The importance of open source for blockchain technologies
Isabella Ferreira
Published at 04/03/2022
Views 986

Business networks use blockchains to track assets, record transactions, and keep track of their assets [1]. There are tangible and intangible assets (a house, car, cash, land), as well as intellectual property, patents, copyrights, and branding. With a blockchain network, anything of value can be tracked and traded, reducing risk and cutting costs for the involved parts [1].
Blockchain is important and essential because it delivers information fast and accurately with complete transparency. Furthermore, the information is stored on an immutable ledger that can be accessed only by permissioned network members. Since members are sharing a single view of the truth, it gives them greater confidence and enables new opportunities [1].
The financial sector was the main target of blockchain technology when it became public. Although blockchain remains primarily associated with finance, its applications now extend to data management, e-commerce, e-governance, online voting, energy, gaming, and other sectors. Analysts estimate that Blockchain could account for 20% of the total big data market by 2030 and over $100 billion would be generated; more than PayPal, Visa, and Mastercard together [4].

So now you might be wondering what blockchain has to do with open source?

To me, the rationale of open source is very similar to the one of blockchain. Open source was created with the goal to make software development more transparent. Hence, making the source code public not only makes security issues, kinds of collected data, and information about the development (such as the programming language) public but also allow people to adopt the software to their own needs and contribute to it. This is not different with blockchain that has the same values. In my opinion, open source is essential to blockchain for many reasons:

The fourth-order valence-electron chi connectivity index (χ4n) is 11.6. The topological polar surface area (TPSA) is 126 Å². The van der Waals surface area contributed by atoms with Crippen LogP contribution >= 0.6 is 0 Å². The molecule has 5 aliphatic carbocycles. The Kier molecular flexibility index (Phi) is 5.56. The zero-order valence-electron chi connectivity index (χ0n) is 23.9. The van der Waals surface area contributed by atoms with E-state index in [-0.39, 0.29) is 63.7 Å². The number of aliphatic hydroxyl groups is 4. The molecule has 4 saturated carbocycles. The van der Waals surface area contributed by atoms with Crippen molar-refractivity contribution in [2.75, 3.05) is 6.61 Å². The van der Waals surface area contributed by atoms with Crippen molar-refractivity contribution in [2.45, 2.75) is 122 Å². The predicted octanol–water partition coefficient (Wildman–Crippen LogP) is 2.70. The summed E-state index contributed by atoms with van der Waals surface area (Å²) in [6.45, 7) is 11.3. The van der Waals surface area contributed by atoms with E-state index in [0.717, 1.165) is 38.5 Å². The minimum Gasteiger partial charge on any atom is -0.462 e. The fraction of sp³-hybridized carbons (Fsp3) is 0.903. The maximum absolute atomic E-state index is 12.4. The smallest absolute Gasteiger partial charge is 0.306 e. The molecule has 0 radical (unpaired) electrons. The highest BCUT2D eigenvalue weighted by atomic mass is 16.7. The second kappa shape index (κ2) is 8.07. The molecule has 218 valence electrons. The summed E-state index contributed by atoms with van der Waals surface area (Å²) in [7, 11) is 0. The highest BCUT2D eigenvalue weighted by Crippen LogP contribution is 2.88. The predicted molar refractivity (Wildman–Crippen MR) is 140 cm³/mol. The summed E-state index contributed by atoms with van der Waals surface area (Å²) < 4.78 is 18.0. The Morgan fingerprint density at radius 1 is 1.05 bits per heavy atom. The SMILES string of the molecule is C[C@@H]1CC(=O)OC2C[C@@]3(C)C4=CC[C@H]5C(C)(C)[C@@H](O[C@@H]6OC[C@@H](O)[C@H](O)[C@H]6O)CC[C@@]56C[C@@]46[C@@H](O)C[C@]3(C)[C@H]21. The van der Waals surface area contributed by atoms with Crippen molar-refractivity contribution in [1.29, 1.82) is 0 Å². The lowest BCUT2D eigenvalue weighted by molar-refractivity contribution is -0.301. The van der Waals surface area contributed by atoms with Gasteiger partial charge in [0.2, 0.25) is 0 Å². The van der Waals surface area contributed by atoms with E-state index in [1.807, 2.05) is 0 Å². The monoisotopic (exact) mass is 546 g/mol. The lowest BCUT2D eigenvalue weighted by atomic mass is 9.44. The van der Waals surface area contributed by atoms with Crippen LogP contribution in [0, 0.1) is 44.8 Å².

• open source for blockchain means a public and transparent way to keep records. One application of this transparency is governance to enable transparency within organization decision making.
  • to spread the technology and identify other potential applications of blockchain. Open source can be a great facilitator of ideas and further development [2].
  • open source also facilitates decentralization, since there isn't one central "source of truth". Decentralization is vital to ensure the safety, security, and variability of transitions in the blockchain.

How open source is driving blockchain

Open source is driving blockchain through many projects using this technology and multiple initiatives. Currently, almost all cryptocurrencies in the market (such as Bitcoin and Ethereum) are open source, so it's possible to access their codebase and even contribute to its development. Non-fungible tokens (NFTs) , which are a unique and non-interchangeable unit of data stored on a blockchain are being widely used with blockchain to create the metaverse. NFTs are associated with reproducible digital files such as photos, videos, and audio. Hyperledger is a project hosted under the Linux Foundation that enables the development of enterprise-level blockchains for different industries. Status is an open source project that uses Ethereum to create secure messaging and eWallet apps built on blockchain. Storj uses blockchain to build a secure and decentralized cloud storage system. Augur is a decentralized market prediction protocol. Here is a curated list of blockchain open source projects.

With the rise of mobile banking and internet banking, data consistency has become a critical problem for today's financial institutions that are using microservices architecture. This problem can be solved through distributed and consistent transactions, which the TARS framework can help manage.


Blockchain is a decentralized network. The code behind it is open source, and this is one of the reasons that users trust each other when doing transactions. There are many open source projects using blockchain in many different industries.

About the author:
Isabella Ferreira is an Ambassador at TARS Foundation, a cloud-native open-source microservice foundation under the Linux Foundation.

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